Researchers believe that 'Snowball Earth,' a period where the globe was covered in ice roughly 700 million years ago, was ended by the heat from massive underwater volcanoes.
Scientists have long wondered what contributed to the climate changes that ended the ‘Snowball Earth’ era, and a recent study suggests that these changes were much more dramatic than once believed.
According to a report from ABC, scientists from the University of Southampton believe that underwater volcanism may have played a significant role in regulating the planet’s temperature roughly 700 million years ago.
The study, which was published in the journal Nature Geoscience, lends new insights into how the conditions on Earth first became suitable for life to develop millions of years later. According to co-author Professor Eelco Rohling from the Austalian National University, the planet may have stayed a frozen ball of ice were it not for a vast network of underwater volcanoes releasing heat from the center of the Earth.
Rohling and the study’s research team also suggest that underwater volcanism may have been responsible for starting the series of changes that led to the snowball Earth in the first place.
Traditionally, researchers believed that drainage from rivers into the ocean after the breakup of the supercontinent Rodinia changed the chemistry of the ocean, which led to a drastic drop in atmospheric carbon dioxide. Without any CO2 in the atmosphere to keep solar radiation from bouncing back into space, researchers think that the planet plunged into a deep freeze.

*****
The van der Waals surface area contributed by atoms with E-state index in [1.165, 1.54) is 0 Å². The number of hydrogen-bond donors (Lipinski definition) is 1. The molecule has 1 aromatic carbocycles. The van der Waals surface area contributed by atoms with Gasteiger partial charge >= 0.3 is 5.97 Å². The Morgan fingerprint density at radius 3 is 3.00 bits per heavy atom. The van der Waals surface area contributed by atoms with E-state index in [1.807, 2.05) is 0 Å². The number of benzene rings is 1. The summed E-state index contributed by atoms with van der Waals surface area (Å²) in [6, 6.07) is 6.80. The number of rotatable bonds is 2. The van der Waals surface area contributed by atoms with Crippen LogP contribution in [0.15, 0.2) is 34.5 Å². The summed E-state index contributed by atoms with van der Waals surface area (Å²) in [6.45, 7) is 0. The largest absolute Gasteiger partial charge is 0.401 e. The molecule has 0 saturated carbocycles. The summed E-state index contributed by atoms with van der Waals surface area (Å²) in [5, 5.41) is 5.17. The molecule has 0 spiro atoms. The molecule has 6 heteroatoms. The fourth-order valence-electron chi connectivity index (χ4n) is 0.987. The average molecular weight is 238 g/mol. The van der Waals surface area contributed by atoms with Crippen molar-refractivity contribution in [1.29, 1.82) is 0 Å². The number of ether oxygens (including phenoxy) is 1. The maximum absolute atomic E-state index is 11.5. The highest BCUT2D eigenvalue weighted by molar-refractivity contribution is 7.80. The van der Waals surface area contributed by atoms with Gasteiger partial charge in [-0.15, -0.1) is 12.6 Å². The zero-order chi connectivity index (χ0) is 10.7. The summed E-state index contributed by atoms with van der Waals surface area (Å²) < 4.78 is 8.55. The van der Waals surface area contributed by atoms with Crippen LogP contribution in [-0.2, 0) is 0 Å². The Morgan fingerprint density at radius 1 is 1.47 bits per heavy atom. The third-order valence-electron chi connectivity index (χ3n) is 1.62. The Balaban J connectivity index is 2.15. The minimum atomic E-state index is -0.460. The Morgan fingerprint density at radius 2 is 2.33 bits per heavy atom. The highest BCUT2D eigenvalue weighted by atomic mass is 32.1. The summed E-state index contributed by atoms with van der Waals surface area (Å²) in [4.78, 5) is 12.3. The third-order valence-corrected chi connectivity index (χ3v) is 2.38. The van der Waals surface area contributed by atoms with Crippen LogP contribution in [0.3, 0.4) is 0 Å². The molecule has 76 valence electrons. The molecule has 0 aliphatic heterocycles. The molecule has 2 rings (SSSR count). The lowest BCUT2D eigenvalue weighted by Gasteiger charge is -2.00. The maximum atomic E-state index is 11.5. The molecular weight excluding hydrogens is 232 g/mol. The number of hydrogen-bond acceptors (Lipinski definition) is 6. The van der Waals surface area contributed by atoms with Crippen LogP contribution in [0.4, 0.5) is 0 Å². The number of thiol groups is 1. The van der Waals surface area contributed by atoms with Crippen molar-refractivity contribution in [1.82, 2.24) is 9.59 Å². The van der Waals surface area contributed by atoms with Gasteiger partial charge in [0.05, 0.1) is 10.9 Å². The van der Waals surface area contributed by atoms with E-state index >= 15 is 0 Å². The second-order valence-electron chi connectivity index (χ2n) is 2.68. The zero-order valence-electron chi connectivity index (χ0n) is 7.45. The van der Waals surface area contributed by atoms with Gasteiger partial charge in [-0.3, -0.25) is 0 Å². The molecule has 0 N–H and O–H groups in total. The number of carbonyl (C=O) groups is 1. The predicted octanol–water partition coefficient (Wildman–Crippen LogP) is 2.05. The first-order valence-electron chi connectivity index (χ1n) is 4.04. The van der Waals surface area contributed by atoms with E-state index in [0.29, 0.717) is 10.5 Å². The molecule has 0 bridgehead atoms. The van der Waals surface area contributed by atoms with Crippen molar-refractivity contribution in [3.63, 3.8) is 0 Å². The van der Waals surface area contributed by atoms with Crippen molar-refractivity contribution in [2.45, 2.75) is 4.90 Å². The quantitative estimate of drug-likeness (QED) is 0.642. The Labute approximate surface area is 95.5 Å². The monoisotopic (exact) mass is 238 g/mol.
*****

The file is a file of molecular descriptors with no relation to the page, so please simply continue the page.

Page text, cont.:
According to Professor Rohling, the network of underwater volcanoes is believed to have lifted the planet out of its snowball phase by adding much-needed CO2 into the atmosphere.
The recent study builds on current theories, suggesting that volcanic chemicals were more responsible for the massive drop in atmospheric CO2 than drainage from freshwater on land. The breakup of Rodinia led to a huge release of volcanic chemicals from the inside of the planet, precipitating a massive drop in CO2 that led to the ultimate freezing of the world.
The key evidence supporting this theory is the massive amounts of hyaloclastite, a volcanic rock abundantly distributed around continental borders. There must have been a significant amount of volcanic activity around the time of the Snowball Earth period, and researchers think this played a much larger role than once believed.
A press release from the University of Southampton describing the details of the study can be found here.